Transmeta Corp., most famous for being the employer of Linux creator Linus Torvalds, finally pulled the covers off of its business today. It turns out that the formerly secretive company is positioning itself to compete with Intel, using designs that can power a new breed of Internet devices.
Despite having roughly 200 employees and garnering intense speculation over the company's business, Transmeta has managed to keep a tight lid on what it actually does until now. For some employees, the announcement was a relief.
Rahul Patel, a programmer for Transmeta, says that he couldn't even tell his mother what he did for a living.
So, what exactly does Transmeta do? Essentially, it's creating a microchip that eliminates much of the silicon used in traditional chips and instead performs functions in software. It's a novel approach to chipmaking, one that will allow for the production of low-cost chips that use less power but run the same software as Intel chips.
Transmeta is hoping to drive the creation of new mobile, handheld devices, using its chips and a version of Linux, called mobile Linux, that will be able to run Internet and traditional desktop applications. The company showed a bevy of possible devices. Some looked like tablets; others, like small, lightweight laptops.
Although Linus Torvalds has earned the company much of its fame, he is not actually one of the company's leaders. Instead, he will serve as a software engineer. His participation in today's announcement was limited to a question-and-answer session - in which most of the questions went to him - and a short demo, wherein a fellow engineer beat him soundly in a game of Quake. To be fair to Torvalds, it should be pointed out that the other engineer had helped to create the game.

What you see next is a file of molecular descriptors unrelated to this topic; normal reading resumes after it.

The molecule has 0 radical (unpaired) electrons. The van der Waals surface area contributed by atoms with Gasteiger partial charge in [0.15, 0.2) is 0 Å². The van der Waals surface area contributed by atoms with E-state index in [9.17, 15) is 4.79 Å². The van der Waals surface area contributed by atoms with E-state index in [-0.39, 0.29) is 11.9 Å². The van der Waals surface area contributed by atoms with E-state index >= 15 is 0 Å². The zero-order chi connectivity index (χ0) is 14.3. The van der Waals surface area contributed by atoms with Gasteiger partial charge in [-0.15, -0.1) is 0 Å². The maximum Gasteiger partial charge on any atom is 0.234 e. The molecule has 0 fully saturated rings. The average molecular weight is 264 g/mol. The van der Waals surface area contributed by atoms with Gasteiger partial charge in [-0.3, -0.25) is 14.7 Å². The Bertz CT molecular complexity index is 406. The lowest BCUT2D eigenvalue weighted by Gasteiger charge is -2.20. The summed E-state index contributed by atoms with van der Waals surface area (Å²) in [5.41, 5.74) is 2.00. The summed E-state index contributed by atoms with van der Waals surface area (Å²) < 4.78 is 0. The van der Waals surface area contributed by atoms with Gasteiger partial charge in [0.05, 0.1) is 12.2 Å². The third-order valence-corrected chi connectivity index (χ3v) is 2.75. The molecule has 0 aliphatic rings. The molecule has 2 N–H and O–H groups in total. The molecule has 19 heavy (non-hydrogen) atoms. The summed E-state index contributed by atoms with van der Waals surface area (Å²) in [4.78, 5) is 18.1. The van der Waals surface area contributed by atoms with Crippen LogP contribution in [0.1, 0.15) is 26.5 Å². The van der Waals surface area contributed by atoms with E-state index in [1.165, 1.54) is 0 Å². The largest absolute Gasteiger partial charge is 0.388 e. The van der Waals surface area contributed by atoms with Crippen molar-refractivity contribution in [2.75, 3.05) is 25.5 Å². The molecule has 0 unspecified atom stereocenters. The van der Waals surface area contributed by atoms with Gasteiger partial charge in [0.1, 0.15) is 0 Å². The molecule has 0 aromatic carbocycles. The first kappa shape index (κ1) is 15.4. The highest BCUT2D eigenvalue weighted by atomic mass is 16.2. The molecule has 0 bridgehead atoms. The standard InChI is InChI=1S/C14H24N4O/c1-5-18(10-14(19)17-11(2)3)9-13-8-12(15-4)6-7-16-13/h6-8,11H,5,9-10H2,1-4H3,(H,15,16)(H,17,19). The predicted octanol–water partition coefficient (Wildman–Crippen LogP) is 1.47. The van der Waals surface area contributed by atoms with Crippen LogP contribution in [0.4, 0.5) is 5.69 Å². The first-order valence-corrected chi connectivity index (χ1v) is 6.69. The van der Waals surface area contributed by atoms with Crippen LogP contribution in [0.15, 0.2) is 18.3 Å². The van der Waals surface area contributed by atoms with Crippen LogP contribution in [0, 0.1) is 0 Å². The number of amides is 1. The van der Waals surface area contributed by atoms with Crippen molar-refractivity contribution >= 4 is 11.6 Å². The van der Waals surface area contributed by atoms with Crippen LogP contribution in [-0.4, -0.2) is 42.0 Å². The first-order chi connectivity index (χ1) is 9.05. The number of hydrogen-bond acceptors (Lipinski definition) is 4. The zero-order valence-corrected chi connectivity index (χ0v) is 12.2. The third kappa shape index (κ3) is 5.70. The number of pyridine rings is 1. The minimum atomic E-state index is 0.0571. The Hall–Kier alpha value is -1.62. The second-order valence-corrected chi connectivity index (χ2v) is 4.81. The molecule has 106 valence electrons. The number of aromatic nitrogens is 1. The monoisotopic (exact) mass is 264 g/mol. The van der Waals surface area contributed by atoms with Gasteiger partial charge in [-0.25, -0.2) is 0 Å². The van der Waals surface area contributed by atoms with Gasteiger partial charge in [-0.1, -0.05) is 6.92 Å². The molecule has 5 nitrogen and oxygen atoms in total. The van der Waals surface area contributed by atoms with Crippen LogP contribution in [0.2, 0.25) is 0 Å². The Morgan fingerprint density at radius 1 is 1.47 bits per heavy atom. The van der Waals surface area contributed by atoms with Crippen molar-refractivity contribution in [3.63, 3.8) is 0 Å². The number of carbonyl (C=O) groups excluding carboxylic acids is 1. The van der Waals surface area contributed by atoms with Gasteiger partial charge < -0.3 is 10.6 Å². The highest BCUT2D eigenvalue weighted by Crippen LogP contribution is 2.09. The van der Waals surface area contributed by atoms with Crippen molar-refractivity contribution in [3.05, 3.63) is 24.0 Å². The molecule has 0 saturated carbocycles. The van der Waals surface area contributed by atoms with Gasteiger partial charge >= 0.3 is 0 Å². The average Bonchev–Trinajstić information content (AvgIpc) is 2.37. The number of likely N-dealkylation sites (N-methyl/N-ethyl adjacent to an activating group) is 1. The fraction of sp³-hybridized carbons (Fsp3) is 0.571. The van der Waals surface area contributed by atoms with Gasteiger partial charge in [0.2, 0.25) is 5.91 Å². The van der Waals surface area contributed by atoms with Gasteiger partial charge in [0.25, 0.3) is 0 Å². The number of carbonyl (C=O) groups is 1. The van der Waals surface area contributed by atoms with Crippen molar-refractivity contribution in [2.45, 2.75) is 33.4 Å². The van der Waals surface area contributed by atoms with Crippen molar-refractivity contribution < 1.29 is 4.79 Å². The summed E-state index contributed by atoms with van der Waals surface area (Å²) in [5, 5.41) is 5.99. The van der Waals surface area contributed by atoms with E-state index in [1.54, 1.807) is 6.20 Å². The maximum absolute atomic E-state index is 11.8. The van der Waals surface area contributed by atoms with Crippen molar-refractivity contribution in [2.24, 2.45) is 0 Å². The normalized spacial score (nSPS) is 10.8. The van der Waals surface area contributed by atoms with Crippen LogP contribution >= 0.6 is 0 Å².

Torvalds says he's pleased with his role and his future with the company. "When I came over the first time, I had to sign a [nondisclosure agreement] just to know what the hell they were doing," says Torvalds. "I decided if I had to go to work for a company, I want to go to work for someone doing something fun."
Going forward, Torvalds will continue to work on Linux development, both for the company and with the Linux community at large.
Transmeta executives claim to have no immediate competitor, but the company could face a strong challenge from Intel's StrongARM processor, a small, robust chip that consumes little power. Transmeta engineers counter that their chips are more functional and can run the applications that people want.
While Transmeta expects to earn some revenues from traditional laptop sales, the company is banking on an emerging breed of Web appliances - bigger than Palm Pilots, but lighter than laptops - for future revenues. Essentially, the company is looking for sales in a market that doesn't exist yet.
The company did not answer questions about how many chips were in production, and refused to say how many, if any, customers and partners had been lined up to use Transmeta chips.